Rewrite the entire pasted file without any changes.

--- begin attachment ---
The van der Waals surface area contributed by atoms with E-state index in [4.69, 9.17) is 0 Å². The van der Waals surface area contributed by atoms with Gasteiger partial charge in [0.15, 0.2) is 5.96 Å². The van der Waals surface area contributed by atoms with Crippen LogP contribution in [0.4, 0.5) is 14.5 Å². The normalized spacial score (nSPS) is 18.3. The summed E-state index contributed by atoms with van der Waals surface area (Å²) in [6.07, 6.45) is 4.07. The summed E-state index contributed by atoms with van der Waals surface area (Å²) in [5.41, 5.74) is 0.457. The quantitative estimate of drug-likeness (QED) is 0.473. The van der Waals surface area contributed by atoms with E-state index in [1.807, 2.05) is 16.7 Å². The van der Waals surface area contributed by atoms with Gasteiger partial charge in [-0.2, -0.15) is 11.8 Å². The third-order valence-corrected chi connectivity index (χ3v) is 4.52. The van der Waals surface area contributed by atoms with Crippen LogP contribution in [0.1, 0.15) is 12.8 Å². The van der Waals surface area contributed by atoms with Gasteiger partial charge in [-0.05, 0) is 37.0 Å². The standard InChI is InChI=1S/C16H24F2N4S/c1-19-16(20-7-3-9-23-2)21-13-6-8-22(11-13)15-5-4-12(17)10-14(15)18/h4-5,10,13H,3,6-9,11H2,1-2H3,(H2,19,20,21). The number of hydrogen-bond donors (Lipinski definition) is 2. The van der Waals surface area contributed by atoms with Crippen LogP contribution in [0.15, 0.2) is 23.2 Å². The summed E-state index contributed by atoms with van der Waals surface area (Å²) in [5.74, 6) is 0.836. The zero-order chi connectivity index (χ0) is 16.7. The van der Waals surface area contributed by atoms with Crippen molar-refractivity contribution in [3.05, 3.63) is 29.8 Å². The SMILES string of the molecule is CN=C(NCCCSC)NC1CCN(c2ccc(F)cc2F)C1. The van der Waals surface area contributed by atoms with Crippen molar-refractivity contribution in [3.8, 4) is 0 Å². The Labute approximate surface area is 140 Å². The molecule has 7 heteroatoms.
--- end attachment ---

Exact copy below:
The van der Waals surface area contributed by atoms with E-state index in [4.69, 9.17) is 0 Å². The van der Waals surface area contributed by atoms with Gasteiger partial charge in [0.15, 0.2) is 5.96 Å². The van der Waals surface area contributed by atoms with Crippen LogP contribution in [0.4, 0.5) is 14.5 Å². The normalized spacial score (nSPS) is 18.3. The summed E-state index contributed by atoms with van der Waals surface area (Å²) in [6.07, 6.45) is 4.07. The summed E-state index contributed by atoms with van der Waals surface area (Å²) in [5.41, 5.74) is 0.457. The quantitative estimate of drug-likeness (QED) is 0.473. The van der Waals surface area contributed by atoms with E-state index in [1.807, 2.05) is 16.7 Å². The van der Waals surface area contributed by atoms with Gasteiger partial charge in [-0.2, -0.15) is 11.8 Å². The third-order valence-corrected chi connectivity index (χ3v) is 4.52. The van der Waals surface area contributed by atoms with Crippen LogP contribution in [0.1, 0.15) is 12.8 Å². The van der Waals surface area contributed by atoms with Gasteiger partial charge in [-0.05, 0) is 37.0 Å². The standard InChI is InChI=1S/C16H24F2N4S/c1-19-16(20-7-3-9-23-2)21-13-6-8-22(11-13)15-5-4-12(17)10-14(15)18/h4-5,10,13H,3,6-9,11H2,1-2H3,(H2,19,20,21). The number of hydrogen-bond donors (Lipinski definition) is 2. The van der Waals surface area contributed by atoms with Crippen LogP contribution in [0.15, 0.2) is 23.2 Å². The summed E-state index contributed by atoms with van der Waals surface area (Å²) in [5.74, 6) is 0.836. The zero-order chi connectivity index (χ0) is 16.7. The van der Waals surface area contributed by atoms with Crippen molar-refractivity contribution in [3.05, 3.63) is 29.8 Å². The SMILES string of the molecule is CN=C(NCCCSC)NC1CCN(c2ccc(F)cc2F)C1. The van der Waals surface area contributed by atoms with Crippen molar-refractivity contribution in [3.8, 4) is 0 Å². The Labute approximate surface area is 140 Å². The molecule has 7 heteroatoms.